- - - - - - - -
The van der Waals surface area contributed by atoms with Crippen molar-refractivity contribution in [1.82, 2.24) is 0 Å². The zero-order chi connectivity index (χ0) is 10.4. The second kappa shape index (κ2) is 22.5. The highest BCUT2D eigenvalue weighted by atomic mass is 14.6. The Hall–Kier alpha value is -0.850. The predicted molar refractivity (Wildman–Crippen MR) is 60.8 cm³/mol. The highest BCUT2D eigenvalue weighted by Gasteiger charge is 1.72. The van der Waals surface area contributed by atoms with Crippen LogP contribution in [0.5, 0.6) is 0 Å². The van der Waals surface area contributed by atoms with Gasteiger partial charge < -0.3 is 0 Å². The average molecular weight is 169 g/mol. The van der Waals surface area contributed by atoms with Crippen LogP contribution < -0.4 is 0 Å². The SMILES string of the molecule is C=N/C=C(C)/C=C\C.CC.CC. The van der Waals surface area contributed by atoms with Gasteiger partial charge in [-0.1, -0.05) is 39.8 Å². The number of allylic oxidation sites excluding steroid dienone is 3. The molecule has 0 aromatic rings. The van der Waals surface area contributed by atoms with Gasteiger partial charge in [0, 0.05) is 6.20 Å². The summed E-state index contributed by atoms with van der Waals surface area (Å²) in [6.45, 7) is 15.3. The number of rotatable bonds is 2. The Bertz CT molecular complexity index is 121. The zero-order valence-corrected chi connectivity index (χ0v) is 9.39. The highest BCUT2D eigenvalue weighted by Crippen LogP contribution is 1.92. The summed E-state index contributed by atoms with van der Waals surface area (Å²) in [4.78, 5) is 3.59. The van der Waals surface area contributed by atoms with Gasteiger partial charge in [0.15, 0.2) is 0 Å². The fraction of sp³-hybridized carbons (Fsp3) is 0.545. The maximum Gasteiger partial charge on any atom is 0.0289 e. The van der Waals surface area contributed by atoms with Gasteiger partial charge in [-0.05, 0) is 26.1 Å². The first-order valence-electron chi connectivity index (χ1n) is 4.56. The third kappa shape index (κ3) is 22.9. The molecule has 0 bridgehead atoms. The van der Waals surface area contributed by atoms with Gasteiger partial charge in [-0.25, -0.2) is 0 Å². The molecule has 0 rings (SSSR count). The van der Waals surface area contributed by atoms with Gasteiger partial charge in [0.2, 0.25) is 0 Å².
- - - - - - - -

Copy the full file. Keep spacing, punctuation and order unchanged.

The van der Waals surface area contributed by atoms with Crippen molar-refractivity contribution in [1.82, 2.24) is 0 Å². The zero-order chi connectivity index (χ0) is 10.4. The second kappa shape index (κ2) is 22.5. The highest BCUT2D eigenvalue weighted by atomic mass is 14.6. The Hall–Kier alpha value is -0.850. The predicted molar refractivity (Wildman–Crippen MR) is 60.8 cm³/mol. The highest BCUT2D eigenvalue weighted by Gasteiger charge is 1.72. The van der Waals surface area contributed by atoms with Crippen LogP contribution in [0.5, 0.6) is 0 Å². The van der Waals surface area contributed by atoms with Gasteiger partial charge < -0.3 is 0 Å². The average molecular weight is 169 g/mol. The van der Waals surface area contributed by atoms with Crippen LogP contribution < -0.4 is 0 Å². The SMILES string of the molecule is C=N/C=C(C)/C=C\C.CC.CC. The van der Waals surface area contributed by atoms with Gasteiger partial charge in [-0.1, -0.05) is 39.8 Å². The number of allylic oxidation sites excluding steroid dienone is 3. The molecule has 0 aromatic rings. The van der Waals surface area contributed by atoms with Gasteiger partial charge in [0, 0.05) is 6.20 Å². The summed E-state index contributed by atoms with van der Waals surface area (Å²) in [6.45, 7) is 15.3. The number of rotatable bonds is 2. The Bertz CT molecular complexity index is 121. The zero-order valence-corrected chi connectivity index (χ0v) is 9.39. The highest BCUT2D eigenvalue weighted by Crippen LogP contribution is 1.92. The summed E-state index contributed by atoms with van der Waals surface area (Å²) in [4.78, 5) is 3.59. The van der Waals surface area contributed by atoms with Gasteiger partial charge in [0.15, 0.2) is 0 Å². The fraction of sp³-hybridized carbons (Fsp3) is 0.545. The maximum Gasteiger partial charge on any atom is 0.0289 e. The van der Waals surface area contributed by atoms with Gasteiger partial charge in [-0.05, 0) is 26.1 Å². The first-order valence-electron chi connectivity index (χ1n) is 4.56. The third kappa shape index (κ3) is 22.9. The molecule has 0 bridgehead atoms. The van der Waals surface area contributed by atoms with Gasteiger partial charge in [-0.25, -0.2) is 0 Å². The molecule has 0 rings (SSSR count). The van der Waals surface area contributed by atoms with Gasteiger partial charge in [0.2, 0.25) is 0 Å².